I’ve been meaning to write about dumpster diving for awhile now, but Colin at No Impact Man beat me to it. Be sure to watch the video he posted from CNN and also all of the comments on his post…it’s a great eye opener. A fortune 500 executive dumpster diver? Who woulda thought?
I just cannot wrap my brain around the fact that we as a nation throw away and waste so much food every day…and yet there are people who go to bed hungry. Why on earth would a restaurant or grocery store taint food it throws out for the sole purpose of keeping people from eating it? They threw it out…it’s trash in their eyes. Why not let someone else make use of it? I just don’t get it. I can understand why they would be upset if someone was taking food from their dumpster and making a mess around the area, but one of the generally known rules of dumpster diving is to leave the area cleaner than you found it.
I have never gotten food from a dumpster (although I have found other lovely household items like this!), but I am certainly not opposed to it…and have been quite fascinated by it for awhile. What a brilliant form of activism…the ultimate in anti-consumerism. Freegan.info describes the activism side of it like this:
“Freeganism is a total boycott of an economic system where the profit motive has eclipsed ethical considerations and where massively complex systems of productions ensure that all the products we buy will have detrimental impacts most of which we may never even consider. Thus, instead of avoiding the purchase of products from one bad company only to support another, we avoid buying anything to the greatest degree we are able.”
I think this might be why people are so opposed to letting their trash go to whoever wants it. Food, trash, possessions….they are all highly political. The choices you make about these things reflect your values. And when you get your food from a dumpster, it makes others uncomfortable…like you are judging them for NOT getting their food from the dumpster. They don’t understand it, so they fight against it. They can’t imagine themselves doing it, so in their mind…it’s wrong/weird for anyone to do it. There seems to be feeling of “if I have to work hard for this…then you do too!”.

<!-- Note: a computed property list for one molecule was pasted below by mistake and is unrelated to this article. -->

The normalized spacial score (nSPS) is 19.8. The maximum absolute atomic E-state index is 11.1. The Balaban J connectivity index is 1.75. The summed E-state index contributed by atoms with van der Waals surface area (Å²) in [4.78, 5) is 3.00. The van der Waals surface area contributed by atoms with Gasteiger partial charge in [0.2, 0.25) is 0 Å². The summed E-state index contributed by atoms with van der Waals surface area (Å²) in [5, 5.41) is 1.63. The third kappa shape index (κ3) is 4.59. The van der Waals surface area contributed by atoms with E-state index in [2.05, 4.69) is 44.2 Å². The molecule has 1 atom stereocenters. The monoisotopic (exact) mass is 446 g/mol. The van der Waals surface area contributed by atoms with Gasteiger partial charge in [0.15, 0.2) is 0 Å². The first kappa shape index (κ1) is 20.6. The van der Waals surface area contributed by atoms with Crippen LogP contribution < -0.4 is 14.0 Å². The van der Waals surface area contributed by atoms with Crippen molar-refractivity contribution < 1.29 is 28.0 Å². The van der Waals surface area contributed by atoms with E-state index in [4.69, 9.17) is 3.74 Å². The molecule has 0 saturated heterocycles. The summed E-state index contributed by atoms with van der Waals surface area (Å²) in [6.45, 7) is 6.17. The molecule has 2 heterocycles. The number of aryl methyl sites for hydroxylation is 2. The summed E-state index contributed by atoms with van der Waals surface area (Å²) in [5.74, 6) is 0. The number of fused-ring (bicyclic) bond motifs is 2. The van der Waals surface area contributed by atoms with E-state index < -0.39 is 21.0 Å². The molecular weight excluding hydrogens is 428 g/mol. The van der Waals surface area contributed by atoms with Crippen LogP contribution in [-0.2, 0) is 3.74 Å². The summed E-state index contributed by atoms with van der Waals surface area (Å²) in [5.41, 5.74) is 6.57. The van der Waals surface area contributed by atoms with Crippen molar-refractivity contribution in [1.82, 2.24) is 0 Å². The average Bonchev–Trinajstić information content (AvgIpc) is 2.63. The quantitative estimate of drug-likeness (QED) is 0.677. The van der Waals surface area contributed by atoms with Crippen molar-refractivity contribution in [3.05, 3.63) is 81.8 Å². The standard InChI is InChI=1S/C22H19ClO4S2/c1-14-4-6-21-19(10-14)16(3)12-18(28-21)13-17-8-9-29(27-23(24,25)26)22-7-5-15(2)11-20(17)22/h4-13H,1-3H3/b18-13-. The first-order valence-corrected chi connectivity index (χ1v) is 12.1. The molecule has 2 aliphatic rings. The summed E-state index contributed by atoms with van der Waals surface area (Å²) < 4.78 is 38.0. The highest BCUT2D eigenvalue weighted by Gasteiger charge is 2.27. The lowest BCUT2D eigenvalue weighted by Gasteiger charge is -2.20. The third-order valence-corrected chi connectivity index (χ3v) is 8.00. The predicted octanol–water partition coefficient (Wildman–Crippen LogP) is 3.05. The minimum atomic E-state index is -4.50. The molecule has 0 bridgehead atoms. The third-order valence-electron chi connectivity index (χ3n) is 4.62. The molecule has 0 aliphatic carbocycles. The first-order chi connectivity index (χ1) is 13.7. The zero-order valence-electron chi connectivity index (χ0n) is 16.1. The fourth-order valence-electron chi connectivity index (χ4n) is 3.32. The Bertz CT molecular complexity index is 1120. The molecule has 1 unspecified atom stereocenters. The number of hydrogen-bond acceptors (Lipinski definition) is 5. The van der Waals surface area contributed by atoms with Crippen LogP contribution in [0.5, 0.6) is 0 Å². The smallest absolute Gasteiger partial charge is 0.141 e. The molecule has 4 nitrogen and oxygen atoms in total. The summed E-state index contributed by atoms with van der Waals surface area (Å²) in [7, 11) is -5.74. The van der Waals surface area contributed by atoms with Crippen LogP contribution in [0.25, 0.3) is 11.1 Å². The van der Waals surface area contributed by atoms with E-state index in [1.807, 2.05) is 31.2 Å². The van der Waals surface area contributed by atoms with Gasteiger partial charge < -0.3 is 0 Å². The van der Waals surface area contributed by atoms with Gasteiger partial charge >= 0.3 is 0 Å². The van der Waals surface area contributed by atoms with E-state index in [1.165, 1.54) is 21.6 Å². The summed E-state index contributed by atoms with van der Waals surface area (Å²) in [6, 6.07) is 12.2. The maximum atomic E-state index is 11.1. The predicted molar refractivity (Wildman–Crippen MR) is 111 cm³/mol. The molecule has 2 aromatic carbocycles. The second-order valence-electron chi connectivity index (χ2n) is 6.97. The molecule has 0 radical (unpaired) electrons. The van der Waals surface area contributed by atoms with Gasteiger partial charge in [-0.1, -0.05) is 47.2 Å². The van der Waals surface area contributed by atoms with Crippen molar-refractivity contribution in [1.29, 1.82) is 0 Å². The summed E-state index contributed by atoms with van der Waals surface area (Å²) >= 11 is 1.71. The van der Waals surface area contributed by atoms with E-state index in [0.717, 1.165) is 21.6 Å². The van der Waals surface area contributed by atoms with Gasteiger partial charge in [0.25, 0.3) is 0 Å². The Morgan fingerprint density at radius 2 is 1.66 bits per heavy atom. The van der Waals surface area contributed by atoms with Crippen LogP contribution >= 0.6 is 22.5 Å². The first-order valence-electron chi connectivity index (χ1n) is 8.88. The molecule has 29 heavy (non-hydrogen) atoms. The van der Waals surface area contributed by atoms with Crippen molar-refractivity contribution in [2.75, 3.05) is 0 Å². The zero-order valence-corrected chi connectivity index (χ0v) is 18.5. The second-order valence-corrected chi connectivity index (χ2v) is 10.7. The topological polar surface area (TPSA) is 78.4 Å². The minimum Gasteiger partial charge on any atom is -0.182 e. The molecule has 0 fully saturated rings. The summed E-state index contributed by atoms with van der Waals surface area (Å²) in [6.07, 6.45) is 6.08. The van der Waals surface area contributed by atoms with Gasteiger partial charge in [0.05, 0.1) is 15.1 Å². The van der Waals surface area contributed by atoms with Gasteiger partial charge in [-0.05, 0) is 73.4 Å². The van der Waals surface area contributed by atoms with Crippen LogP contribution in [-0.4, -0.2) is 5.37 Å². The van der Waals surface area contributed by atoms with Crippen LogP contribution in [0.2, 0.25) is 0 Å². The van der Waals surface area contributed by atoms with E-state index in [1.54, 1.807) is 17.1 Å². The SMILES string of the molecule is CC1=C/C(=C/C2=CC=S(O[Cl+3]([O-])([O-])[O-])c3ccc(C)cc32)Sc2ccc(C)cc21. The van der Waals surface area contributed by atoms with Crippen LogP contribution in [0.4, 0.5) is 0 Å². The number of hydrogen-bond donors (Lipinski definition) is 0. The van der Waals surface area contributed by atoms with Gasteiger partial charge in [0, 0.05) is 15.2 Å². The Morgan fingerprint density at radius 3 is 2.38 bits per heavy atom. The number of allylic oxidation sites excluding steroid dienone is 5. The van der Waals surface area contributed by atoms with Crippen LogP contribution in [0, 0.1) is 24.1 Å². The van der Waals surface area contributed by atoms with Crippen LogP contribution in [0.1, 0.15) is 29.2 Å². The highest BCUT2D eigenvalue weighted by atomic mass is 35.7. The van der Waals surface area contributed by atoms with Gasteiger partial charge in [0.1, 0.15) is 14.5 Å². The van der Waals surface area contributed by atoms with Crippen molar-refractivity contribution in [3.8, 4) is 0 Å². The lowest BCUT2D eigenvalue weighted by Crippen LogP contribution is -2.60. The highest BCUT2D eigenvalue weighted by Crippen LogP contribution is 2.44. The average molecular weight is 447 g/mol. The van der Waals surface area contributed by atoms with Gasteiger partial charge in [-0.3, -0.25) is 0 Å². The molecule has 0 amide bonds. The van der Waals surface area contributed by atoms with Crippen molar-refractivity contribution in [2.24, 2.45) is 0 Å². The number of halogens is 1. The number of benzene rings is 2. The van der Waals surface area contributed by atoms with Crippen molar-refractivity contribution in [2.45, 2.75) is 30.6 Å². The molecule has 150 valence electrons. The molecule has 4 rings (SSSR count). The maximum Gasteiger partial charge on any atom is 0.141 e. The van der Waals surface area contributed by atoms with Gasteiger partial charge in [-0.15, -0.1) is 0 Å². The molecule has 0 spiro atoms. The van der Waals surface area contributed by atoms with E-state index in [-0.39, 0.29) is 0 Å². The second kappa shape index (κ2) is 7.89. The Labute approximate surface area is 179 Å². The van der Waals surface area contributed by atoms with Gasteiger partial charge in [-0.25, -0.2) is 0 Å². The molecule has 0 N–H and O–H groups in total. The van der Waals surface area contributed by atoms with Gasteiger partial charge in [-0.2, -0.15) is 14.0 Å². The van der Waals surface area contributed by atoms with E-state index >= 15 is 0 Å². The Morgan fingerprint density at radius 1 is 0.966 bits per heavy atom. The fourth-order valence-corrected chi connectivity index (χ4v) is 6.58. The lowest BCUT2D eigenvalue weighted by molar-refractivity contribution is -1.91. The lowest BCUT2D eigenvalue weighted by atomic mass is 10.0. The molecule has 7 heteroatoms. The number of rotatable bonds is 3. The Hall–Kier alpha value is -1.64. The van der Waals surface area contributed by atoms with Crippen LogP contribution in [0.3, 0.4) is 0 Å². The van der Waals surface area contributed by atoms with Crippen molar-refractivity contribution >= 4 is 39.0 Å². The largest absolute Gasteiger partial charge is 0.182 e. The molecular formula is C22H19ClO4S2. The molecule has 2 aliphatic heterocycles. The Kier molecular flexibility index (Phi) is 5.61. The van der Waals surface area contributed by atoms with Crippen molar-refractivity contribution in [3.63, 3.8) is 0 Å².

In the book Evasion, the anonymous author brings up the absurdity of it all:
“There is the odd paradox — the casualness with which they will throw something into the dumpster, and the lengths they go to protect it once it’s there. How an innocent and harmless act — dumpster diving — will be confronted by greedy shopkeepers, store managers, and employees with scathing words, rage, and violence. “
What would Jesus say about dumpster diving? I think he would hold weekly dumpster diving parties. He would be right there inside the dumpster with everyone else…exclaiming words of joy when he finds a sealed box of bread or a bright shining apple. He would take the food and feed those in the neighborhood…and then go fight for better processes when it comes to food waste!
I think one of the biggest reasons for people throwing things away, wasting food, etc. is pure laziness. I am just as guilty as anyone else of this….although I am much more mindful about my choices now. Household items that you could Freecyle get put in the trash because you’re in a hurry. Restaurants throw out food because it takes too much work in their mind to partner with a food bank or homeless shelter. There needs to be a greater network of people who are willing to be the liason and fill the gap. How about a restaurant with only dumpstered food? A health inspector’s worst nightmare, I’m sure…but what a wonderful thing for a community. And Jesus would be the general manager
Photo credit: Flickr/toddmundt
I’ve always loved the feeling of a “fresh” journal…the smooth pages, the crisp binding, and the way the pen glides. I’m normally a very “tech-obsessed” girl. I switched from a paper planner to an electronic one as soon as they came out, and I love the convenience of it. My computer is one of my best friends. However, eventually I found that I really missed writing on REAL paper (I know, I know, not too ec0-friendly, but I just found about 20 brand new composition journals in the dumpster, so I think I’m good for awhile!). Just as I LOVE getting mail that is written out by hand, I also love writing and pouring my heart out to God on the pages of my prayer journal.